IAM RoadSmart responds to new law on dangerous driving

Jun 30 | 2022

On Tuesday, 28 June a new law came into force in the UK to close a loophole that allowed drivers who cause permanent disability or injury through careless driving to avoid prison, substantial fines or bans.

Neil Greig (IAM RoadSmart)The Bill creates a new offence of ‘causing serious injury by careless driving’ and is part of the government’s effort to improve driving standards and to punish those who don’t give their full attention to the road. This offence will carry a maximum penalty of two years in prison. In addition, drivers who commit death by dangerous driving or death by dangerous driving while under the influence of drink or drugs can now potentially face life imprisonment.

Neil Greig, Director of Policy and Research at IAM RoadSmart, commented, “IAM RoadSmart found 86% of people support the move to introduce life sentences for drivers who cause death by dangerous driving, however the problem is that people who are causing the most damage often don’t think about their actions or the consequences before they do it. To reduce offending, we need to focus on raising the fear of being caught. You just need to look at the mobile phone legislation where we've seen the fine increased to £200 and six penalty points, and yet many of us will see somebody holding a mobile phone behind the wheel every day because people just don’t believe they are going to get caught.”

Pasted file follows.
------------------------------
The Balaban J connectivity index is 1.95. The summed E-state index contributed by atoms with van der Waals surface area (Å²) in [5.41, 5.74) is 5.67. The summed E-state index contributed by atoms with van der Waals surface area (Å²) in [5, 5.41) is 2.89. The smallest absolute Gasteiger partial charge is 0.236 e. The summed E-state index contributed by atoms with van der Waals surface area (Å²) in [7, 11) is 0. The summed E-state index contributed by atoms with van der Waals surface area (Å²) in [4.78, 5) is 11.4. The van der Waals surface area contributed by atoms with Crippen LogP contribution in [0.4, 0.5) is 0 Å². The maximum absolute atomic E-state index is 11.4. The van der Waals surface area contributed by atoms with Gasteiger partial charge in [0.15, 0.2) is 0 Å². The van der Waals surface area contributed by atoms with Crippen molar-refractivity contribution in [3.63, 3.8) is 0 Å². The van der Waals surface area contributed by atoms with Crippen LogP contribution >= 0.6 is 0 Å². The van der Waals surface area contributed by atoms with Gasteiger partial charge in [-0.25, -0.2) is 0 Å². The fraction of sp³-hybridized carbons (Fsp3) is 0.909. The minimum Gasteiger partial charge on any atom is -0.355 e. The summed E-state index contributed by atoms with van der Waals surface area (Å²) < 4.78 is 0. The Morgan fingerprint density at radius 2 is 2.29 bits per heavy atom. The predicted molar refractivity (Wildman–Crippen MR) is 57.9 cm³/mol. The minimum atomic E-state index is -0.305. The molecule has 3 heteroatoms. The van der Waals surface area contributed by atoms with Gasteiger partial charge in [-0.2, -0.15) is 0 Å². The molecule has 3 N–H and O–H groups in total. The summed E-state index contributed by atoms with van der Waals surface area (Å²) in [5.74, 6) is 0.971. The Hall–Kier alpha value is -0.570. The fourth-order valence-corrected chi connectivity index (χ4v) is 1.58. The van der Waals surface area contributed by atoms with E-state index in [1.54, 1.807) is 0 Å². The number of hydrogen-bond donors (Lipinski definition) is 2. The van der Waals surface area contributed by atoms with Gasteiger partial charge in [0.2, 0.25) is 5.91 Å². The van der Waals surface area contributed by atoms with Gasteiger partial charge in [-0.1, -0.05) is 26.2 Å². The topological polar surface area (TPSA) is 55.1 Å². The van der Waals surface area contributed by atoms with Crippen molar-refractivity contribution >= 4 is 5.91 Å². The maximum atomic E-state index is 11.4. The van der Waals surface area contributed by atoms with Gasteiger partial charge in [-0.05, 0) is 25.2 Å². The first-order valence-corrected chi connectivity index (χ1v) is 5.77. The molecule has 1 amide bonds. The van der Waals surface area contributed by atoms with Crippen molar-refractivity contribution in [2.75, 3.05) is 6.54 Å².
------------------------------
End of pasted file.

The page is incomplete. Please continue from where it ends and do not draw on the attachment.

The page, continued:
Neil continued, “As it currently stands not many people who are found guilty are currently given the full sentence they can be for this crime. There are already sentencing guidelines in place, however if the previous maximum sentence of 14 years is not currently used then what are the chances of a life sentence being used?” 

During the pandemic there were more people caught speeding on the UK’s roads - particularly for excessive speeding - yet overall, the last two years have seen fewer deaths and injuries on the roads. IAM RoadSmart believes this is due to fewer people travelling during COVID-19 and more speeders being spotted and prosecuted by the police.

Photo: Neil Greig.